after the etch rate begins to diminish, withdrawing the silicon-on-insulator bonded wafer from the bath, reactivating the device wafer surface, and reimmersing the silicon-on-insulator bonded wafer in the bath.
13. The process of claim 12 wherein the device wafer surface is reactivated by being immersed in water or by being exposed to air or other oxidizing atmosphere or fluid.
14. The process of claim 12 wherein the steps of reactivating the device wafer surface and reimmersing the silicon-on-insulator bonded wafer in the bath containing hydrofluoric acid, nitric acid and acetic acid are repeated at least twice.
15. The process of claim 14 wherein the device wafer surface is reactivated by being immersed in water or by being exposed to air or other oxidizing atmosphere or fluid.
16. The process of claim 14 wherein the surface is reactivated by immersing the surface in water, the water containing ozone.
17. The process of claim 1 wherein the exposed device layer is polished using a colloidal silica slurry.
18. The process of claim 1 wherein after a portion of the device wafer is removed, the thickness of the device wafer ranges from about 1 μm to about 50 μm.
19. The process of claim 1 further comprising subjecting the silicon-on-insulator bonded wafer to a high temperature annealing step after the remaining portion of the device wafer is etched.
20. The process of claim 1 further comprising edge trimming the device layer.
21. A single-etch stop process for the manufacture of silicon-on-insulator wafers, the process comprising
forming a silicon-on-insulator bonded wafer comprising a substrate layer, an oxide layer, a device layer, and a device wafer, the device layer being between the device wafer and the oxide layer and the oxide layer being between the device layer and the substrate layer, the device wafer having an n+ conductivity type and a resistivity ranging from about 0.005 ohm-cm to about 0.1 ohm-cm,
removing a portion of the device wafer from the silicon-on-insulator bonded wafer, the remaining portion of the device wafer having a defect-free surface after removal, and
immersing the silicon-on-insulator bonded wafer in an etching solution to preferentially etch the remaining portion of the device wafer to expose the device layer.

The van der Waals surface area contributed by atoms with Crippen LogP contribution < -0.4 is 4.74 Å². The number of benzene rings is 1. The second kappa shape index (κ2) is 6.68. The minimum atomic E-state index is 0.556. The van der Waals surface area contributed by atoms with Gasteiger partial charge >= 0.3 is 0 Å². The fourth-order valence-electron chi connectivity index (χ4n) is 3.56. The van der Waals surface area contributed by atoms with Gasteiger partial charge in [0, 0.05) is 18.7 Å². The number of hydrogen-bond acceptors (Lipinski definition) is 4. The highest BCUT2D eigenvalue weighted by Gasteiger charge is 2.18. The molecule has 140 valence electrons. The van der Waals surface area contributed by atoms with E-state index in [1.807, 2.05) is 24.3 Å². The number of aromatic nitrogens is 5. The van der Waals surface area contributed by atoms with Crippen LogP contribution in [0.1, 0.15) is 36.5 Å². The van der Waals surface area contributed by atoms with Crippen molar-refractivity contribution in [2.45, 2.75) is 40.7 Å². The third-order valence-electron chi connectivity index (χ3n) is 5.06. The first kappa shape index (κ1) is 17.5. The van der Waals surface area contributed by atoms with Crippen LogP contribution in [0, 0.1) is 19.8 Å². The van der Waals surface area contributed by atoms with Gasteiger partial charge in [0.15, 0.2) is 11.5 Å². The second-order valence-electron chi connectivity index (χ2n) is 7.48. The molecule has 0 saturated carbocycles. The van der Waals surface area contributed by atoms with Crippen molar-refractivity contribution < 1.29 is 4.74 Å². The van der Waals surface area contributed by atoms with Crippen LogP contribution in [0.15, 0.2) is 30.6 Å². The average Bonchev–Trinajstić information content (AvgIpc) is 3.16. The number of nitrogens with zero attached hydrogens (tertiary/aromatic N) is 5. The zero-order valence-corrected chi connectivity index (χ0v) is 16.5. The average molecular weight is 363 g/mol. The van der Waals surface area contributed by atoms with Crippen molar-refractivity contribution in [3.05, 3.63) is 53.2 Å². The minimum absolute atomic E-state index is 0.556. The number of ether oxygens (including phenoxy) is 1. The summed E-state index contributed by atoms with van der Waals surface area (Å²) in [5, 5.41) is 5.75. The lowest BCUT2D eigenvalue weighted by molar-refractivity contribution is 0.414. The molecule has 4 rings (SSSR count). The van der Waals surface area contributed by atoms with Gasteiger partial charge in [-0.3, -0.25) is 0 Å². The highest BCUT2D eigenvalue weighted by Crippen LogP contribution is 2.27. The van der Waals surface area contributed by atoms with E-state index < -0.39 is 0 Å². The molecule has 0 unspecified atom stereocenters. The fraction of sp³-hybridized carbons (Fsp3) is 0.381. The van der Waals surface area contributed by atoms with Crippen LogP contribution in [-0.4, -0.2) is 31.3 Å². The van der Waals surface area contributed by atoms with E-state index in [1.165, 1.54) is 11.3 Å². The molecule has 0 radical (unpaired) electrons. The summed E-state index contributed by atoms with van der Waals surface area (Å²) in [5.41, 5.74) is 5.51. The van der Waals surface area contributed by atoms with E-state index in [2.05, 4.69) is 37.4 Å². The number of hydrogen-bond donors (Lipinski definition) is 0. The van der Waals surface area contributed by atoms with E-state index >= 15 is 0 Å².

22. The process of claim 21 further comprising polishing the exposed device layer to produce a polished silicon-on-insulator wafer.
23. The process of claim 22 wherein the polished silicon-on-insulator wafer has a total thickness variation which does not exceed 10% of the maximum thickness of the device layer.
24. The process of claim 22 wherein no more than about 1 μm of silicon are removed when the exposed device layer is polished.
25. The process of claim 21 wherein the exposed device layer is polished using a colloidal silica slurry.
26. The process of claim 21 wherein after a portion of the device wafer is removed, the thickness of the device wafer ranges from about 1 μm to about 50 μm.
27. The process of claim 21 further comprising subjecting the silicon-on-insulator bonded wafer to a high temperature annealing step after the remaining portion of the device wafer is etched.
28. The process of claim 21 further comprising edge trimming the device layer.
29. A single-etch stop process for the manufacture of silicon-on-insulator wafers, the process comprising
forming a silicon-on-insulator bonded wafer comprising a substrate layer, an oxide layer, a device layer, and a device wafer, the device layer being between the device wafer and the oxide layer and having a thickness ranging between about 0.5 μm and 50 μm, the oxide layer being between the device layer and the substrate layer, the device wafer having a p+ or n+ conductivity type and a resistivity ranging from about 0.005 ohm-cm to about 0.1 ohm-cm,
removing a portion of the device wafer from the silicon-on-insulator bonded wafer, the remaining portion of the device wafer having, after removal, a defect-free surface and a total thickness variation of less than about 10 μm,
immersing the silicon-on-insulator bonded wafer in an etching solution to preferentially etch the remaining portion of the device wafer to expose the device layer,